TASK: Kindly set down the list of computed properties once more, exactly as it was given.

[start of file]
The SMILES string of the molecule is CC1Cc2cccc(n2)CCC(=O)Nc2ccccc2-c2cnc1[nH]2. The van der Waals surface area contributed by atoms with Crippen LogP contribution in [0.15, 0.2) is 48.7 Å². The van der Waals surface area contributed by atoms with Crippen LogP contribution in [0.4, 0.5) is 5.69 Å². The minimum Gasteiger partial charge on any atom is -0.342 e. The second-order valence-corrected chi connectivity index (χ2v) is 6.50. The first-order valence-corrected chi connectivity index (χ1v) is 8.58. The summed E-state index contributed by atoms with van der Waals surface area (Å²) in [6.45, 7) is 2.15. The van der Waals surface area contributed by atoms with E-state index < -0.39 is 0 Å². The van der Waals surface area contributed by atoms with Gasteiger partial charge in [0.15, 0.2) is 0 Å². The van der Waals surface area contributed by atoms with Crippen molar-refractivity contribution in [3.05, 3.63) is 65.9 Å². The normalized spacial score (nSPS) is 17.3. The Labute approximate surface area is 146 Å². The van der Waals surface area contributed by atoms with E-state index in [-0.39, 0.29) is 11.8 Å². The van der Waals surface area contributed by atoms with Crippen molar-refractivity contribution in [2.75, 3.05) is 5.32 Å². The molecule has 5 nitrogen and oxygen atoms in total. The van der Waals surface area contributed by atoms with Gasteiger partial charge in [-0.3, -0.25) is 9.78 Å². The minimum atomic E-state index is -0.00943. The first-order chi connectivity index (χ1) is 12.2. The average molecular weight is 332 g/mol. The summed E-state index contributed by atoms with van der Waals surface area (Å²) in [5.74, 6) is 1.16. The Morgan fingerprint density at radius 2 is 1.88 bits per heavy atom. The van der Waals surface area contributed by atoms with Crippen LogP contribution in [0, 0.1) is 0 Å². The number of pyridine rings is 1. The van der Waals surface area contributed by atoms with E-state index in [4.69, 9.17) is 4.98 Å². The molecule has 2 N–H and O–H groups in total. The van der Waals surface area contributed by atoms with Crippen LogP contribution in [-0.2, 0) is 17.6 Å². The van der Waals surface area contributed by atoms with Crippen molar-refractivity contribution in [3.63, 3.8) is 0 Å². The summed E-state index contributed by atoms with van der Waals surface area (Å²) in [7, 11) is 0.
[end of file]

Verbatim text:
The SMILES string of the molecule is CC1Cc2cccc(n2)CCC(=O)Nc2ccccc2-c2cnc1[nH]2. The van der Waals surface area contributed by atoms with Crippen LogP contribution in [0.15, 0.2) is 48.7 Å². The van der Waals surface area contributed by atoms with Crippen LogP contribution in [0.4, 0.5) is 5.69 Å². The minimum Gasteiger partial charge on any atom is -0.342 e. The second-order valence-corrected chi connectivity index (χ2v) is 6.50. The first-order valence-corrected chi connectivity index (χ1v) is 8.58. The summed E-state index contributed by atoms with van der Waals surface area (Å²) in [6.45, 7) is 2.15. The van der Waals surface area contributed by atoms with E-state index < -0.39 is 0 Å². The van der Waals surface area contributed by atoms with Gasteiger partial charge in [0.15, 0.2) is 0 Å². The van der Waals surface area contributed by atoms with Crippen molar-refractivity contribution in [3.05, 3.63) is 65.9 Å². The normalized spacial score (nSPS) is 17.3. The Labute approximate surface area is 146 Å². The van der Waals surface area contributed by atoms with E-state index in [-0.39, 0.29) is 11.8 Å². The van der Waals surface area contributed by atoms with Crippen molar-refractivity contribution in [2.75, 3.05) is 5.32 Å². The molecule has 5 nitrogen and oxygen atoms in total. The van der Waals surface area contributed by atoms with Gasteiger partial charge in [-0.3, -0.25) is 9.78 Å². The minimum atomic E-state index is -0.00943. The first-order chi connectivity index (χ1) is 12.2. The average molecular weight is 332 g/mol. The summed E-state index contributed by atoms with van der Waals surface area (Å²) in [5.74, 6) is 1.16. The Morgan fingerprint density at radius 2 is 1.88 bits per heavy atom. The van der Waals surface area contributed by atoms with Crippen LogP contribution in [0, 0.1) is 0 Å². The number of pyridine rings is 1. The van der Waals surface area contributed by atoms with E-state index in [4.69, 9.17) is 4.98 Å². The molecule has 2 N–H and O–H groups in total. The van der Waals surface area contributed by atoms with Crippen LogP contribution in [-0.2, 0) is 17.6 Å². The van der Waals surface area contributed by atoms with Crippen molar-refractivity contribution in [3.63, 3.8) is 0 Å². The summed E-state index contributed by atoms with van der Waals surface area (Å²) in [7, 11) is 0.